Saturday, February 28, 2015

Use My Heart As A Pillow

 —Poems and Photos by D.R. Wagner, Locke, CA


When I open my hands
I have neither morning
Nor evening in either
Of them.

I will gather squash blossoms
In the early morning and dip
Them in an egg batter.  Fry them.

It is still three weeks until Spring
And I am adorning myself
With its heat and shimmer
And the taste of oranges,
The thrushes in the morning,
Already too bright.

It seems the river breezes
Have started to display
Robes not seen since November.

The fields are full of magic and green
But we must call it drought.
At least let us sing a bright rain song.

 A Too-Early Spring


I moved to Marseilles
For awhile.  I had tired
Myself too much in the jungle
And knew I could survive here
For a season without the fevers
Returning with the vengeance
That had plagued me in the tropics.

For awhile I returned to my old work.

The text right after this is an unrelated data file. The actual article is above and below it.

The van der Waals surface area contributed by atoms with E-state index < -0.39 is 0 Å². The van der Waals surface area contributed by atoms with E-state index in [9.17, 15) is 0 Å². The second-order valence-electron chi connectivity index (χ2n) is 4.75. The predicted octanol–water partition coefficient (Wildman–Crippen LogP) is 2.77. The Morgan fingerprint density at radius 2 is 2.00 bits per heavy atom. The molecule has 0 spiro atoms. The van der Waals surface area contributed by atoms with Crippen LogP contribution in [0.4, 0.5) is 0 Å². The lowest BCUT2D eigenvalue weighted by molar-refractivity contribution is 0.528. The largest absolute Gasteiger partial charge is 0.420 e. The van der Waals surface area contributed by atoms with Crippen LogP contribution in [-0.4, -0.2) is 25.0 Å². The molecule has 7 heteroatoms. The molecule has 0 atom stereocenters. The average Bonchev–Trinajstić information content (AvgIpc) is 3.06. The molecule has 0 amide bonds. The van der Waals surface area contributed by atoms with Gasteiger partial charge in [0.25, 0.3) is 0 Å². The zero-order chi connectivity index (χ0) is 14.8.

I dealt in dreams and taught
For awhile the trade of winds,
Dealing with ships mostly of a medium
Tonnage that needed to move
Quickly and generally at night.

On clear evenings I would
Set up my small collection
Of charms and potions
In a quiet, clean hotel
And meet the travelers
Who found it necessary
To occupy particular habitats
Within the protection of dream,
Where they could communicate
With that population
Who plied these routes but were
Leaving the body to choose a new
One or a recently unoccupied one
For short periods of time.

I was somewhat of an expert
When it came to knowing
The traffic in such regions.
I could make good money quickly
And be gone before any situation
Looked even the slightest bit
Out of normal.

As a child in Zurich
And later on in Algiers, I had found
Myself with an ability to see
All the transitions of the breath
In most individuals
And quickly realized what this
Could mean to those who only
Required a body for a limited
Period of time to accomplish
A particular task and know dreaming.

I also became known as one who
Had no need or desire to ask
Why a client might need the dreaming
Or to know a particular
Language a wind might identify
Itself by to create fair or foul

My track was on old ways